If the costs exceed the at-fault driver’s insurance, another option is to file a lawsuit seeking compensation. Severe injuries, particularly head or spinal trauma, can mean long-term and expensive medical bills.

Judgments from lawsuits that are represented by an attorney are higher than those where the plaintiff represents themselves. A personal injury attorney has the resources to investigate the accident and deal with the insurance companies. An attorney can also look into whether there are other entities that may be liable. That could include the car manufacturer or the other driver’s employer, if they were on the job when the accident happened.

An attorney may also file a bad faith lawsuit against the insurance company, if they find it didn’t cover expenses that it should have.

What Happens If Someone Sues You for More Than Your Insurance Covers?

If you are at fault in a car accident and someone sues you for damages that exceed your coverage, you may end up being ordered by the court to pay out of pocket. If you don’t have the money, the court can order that your wages be garnished or a lien be put on your property, which means you can’t sell it without paying the judgment.

Some people in this position file for Chapter 7 bankruptcy to avoid paying. While bankruptcy will discharge the judgement debt, the bankruptcy will stay on your credit report for 7-10 years and will severely damage your chances of receiving credit for a mortgage or car loan.

The first thing you should do if you are at fault in a car accident and the damages exceed your insurance coverage is to hire an attorney. An attorney can minimize the damage to your finances and determine what your options are, potentially keeping you out of court.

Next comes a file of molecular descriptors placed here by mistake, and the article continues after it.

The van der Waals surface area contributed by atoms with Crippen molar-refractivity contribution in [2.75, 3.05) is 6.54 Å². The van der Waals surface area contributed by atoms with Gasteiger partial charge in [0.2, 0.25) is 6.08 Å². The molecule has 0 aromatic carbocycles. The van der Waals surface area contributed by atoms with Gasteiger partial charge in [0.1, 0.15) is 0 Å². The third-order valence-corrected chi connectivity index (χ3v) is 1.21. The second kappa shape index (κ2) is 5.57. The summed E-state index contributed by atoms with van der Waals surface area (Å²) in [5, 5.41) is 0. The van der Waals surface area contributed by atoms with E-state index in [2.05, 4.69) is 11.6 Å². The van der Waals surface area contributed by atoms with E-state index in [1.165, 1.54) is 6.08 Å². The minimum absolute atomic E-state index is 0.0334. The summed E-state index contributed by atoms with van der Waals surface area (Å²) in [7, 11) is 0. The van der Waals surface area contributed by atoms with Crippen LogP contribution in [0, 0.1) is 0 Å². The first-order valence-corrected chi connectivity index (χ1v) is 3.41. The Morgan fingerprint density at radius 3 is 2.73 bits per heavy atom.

Maureen Milliken

Maureen Milliken has a three-decade career as a journalist at daily newspapers and publications that focus on business and consumer finance. She covered several beats during her newspaper career, including local and state news, features on prominent public officials and several years running a sports department. She is a subject expert on topics that include consumer debt, consumer credit, labor issues, financial abuse, rural development, and legal matters resulting from accidents in the workplace and on the roads. She is adept at presenting complicated topics in an easy-to-read format that helps readers understand the topic's impact on their lives … and their pocketbooks!

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Sources:

  1. N.A. (ND) Facts and Statistics: Auto Insurance. Retrieved from https://www.iii.org/fact-statistic/facts-statistics-auto-insurance
  2. N.A. (ND) Facts and Statistics: Uninsured motorists. Retrieved from https://www.iii.org/fact-statistic/facts-statistics-uninsured-motorists
  3. N.A. (2022, January 31) 2018/2019 Auto Insurance Database Report. Retrieved from https://content.naic.org/sites/default/files/publication-aut-pb-auto-insurance-database.pdf
  4. N.A. (2021, March 22) One in Eight Drivers Uninsured. Retrieved from https://www.insurance-research.org/sites/default/files/downloads/UM%20NR%20032221.pdf